To mark National Women in Engineering Day, Transport Network puts the key questions to Kate Morris, AECOM’s director – strategic planning & advisory, transportation.
How did you get into engineering? And how have you enjoyed your career so far?
Rather by default – my school careers advisor recommended engineering or architecture as I had a flair for maths and science. At the age of 14, a five-year course at university for architecture seemed like an eternity so I went for engineering.
I did some work experience with a friend of the family in Buckinghamshire’s Highways Department and enjoyed my time there. So I thought: ‘Why not?’
I have enjoyed my career to date as it has been very varied, providing me with the opportunity to work on a diverse set of projects, travel outside the UK, and meet and work with lots of interesting individuals.
What have been your proudest moments?
I am most proud when I see the benefits of the work I do in terms of the wider population. Driving along the section of road I was involved in as a graduate engineer in Maidstone, knowing that I helped with the delivery on site and that it has subsequently benefited locals for the past 25 years.
Exiting Leeds station by the new southern entrance as I go to work, knowing that I was part of the team that gained funding from the Department for Transport and developed the initial design and specification.
I am also proud of all the more junior staff members I have helped develop through their careers and watched flourish. My maternal instincts come to the fore as I see individuals grow in confidence and develop into well-rounded, successful individuals.
But I am also proud to have had a successful career, experienced life through extensive travelling, both with work and independently, and helped create two wonderful daughters who I believe have exciting opportunities ahead of them and so I am working hard to give them the tools to embrace this – self-belief, a thirst for knowledge and experiences, and a good sense of humour!
What lessons have you learned from your experience in the sector that you would pass on to the next generation of women?
Take risks and grab opportunities even if it scares the life out of you. Stay true to yourself and ensure that you continue to develop and learn from others.
Is there anything that helped you in your career that you would highlight as particularly important?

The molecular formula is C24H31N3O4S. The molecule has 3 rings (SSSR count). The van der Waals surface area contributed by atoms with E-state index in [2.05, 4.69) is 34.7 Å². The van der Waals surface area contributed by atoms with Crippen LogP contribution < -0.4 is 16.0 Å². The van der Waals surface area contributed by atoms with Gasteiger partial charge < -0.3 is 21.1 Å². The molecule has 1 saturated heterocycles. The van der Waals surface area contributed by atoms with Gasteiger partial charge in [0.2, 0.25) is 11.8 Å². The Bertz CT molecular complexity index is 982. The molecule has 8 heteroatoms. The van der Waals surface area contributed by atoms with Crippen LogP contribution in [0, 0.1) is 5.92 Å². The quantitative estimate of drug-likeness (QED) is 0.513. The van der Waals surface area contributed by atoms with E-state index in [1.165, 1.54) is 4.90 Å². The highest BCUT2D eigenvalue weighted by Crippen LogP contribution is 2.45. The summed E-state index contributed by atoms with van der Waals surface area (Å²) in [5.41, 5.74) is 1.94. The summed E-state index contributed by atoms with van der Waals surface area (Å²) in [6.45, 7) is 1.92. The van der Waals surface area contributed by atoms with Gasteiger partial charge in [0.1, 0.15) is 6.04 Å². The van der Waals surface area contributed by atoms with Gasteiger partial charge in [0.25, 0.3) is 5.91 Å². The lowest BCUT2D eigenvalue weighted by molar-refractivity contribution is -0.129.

Establishing a good working relationship with managers and work colleagues. It is so much easier to get things done if you can have open and honest discussions with those around you.
I have been fortunate with the line managers I have had through my career, but a lot of the success of that was because we had mutual respect and a two-way relationship – as with anything in life you get back what you put in. Having strong role models is also important – it gives you something to strive for and a better understanding of the role and person you’d like to be.
Is there anything that was available to you that isn't available to young women today?
I think that there was a naivety in my early career that was actually beneficial – I went to a single sex school and social media didn’t exist. I was probably aware of issues such as stereotypes and gender imbalance but as access to this kind of information was more difficult than it is today I never questioned my decisions.
Young women today have access to a wealth of information that can be used to their advantage. It’s important they research which universities are working hard to address the gender balance within their student intake, and join networks and groups that enable them to meet and converse with other individuals.
Have you ever had to address sexism and how did you deal with it?
Yes, but I don’t believe it was ever intended in a malicious way. When I worked on site, people would always approach my ‘chain boy’ before me, assuming he was in charge.
I have always therefore tried to downplay these instances and move on quickly, and tried not to take it to heart. It is more important that I am seen as a successful engineer than a successful female engineer and so have tried not to make issues around gender but more demonstrate my capability through my actions.
Which woman engineer is your heroine/someone you look up to?
In my mid-twenties I worked for Halcrow in London and was fortunate to work with Dr Michèle Dix, who has subsequently been awarded a CBE and is now MD of Crossrail 2. Michelle was a lone female in a sea of male directors and I learnt a lot from seeing how she worked in that environment.
She provided a real role model in terms of someone who managed to balance a successful career and family – and importantly stayed true to herself.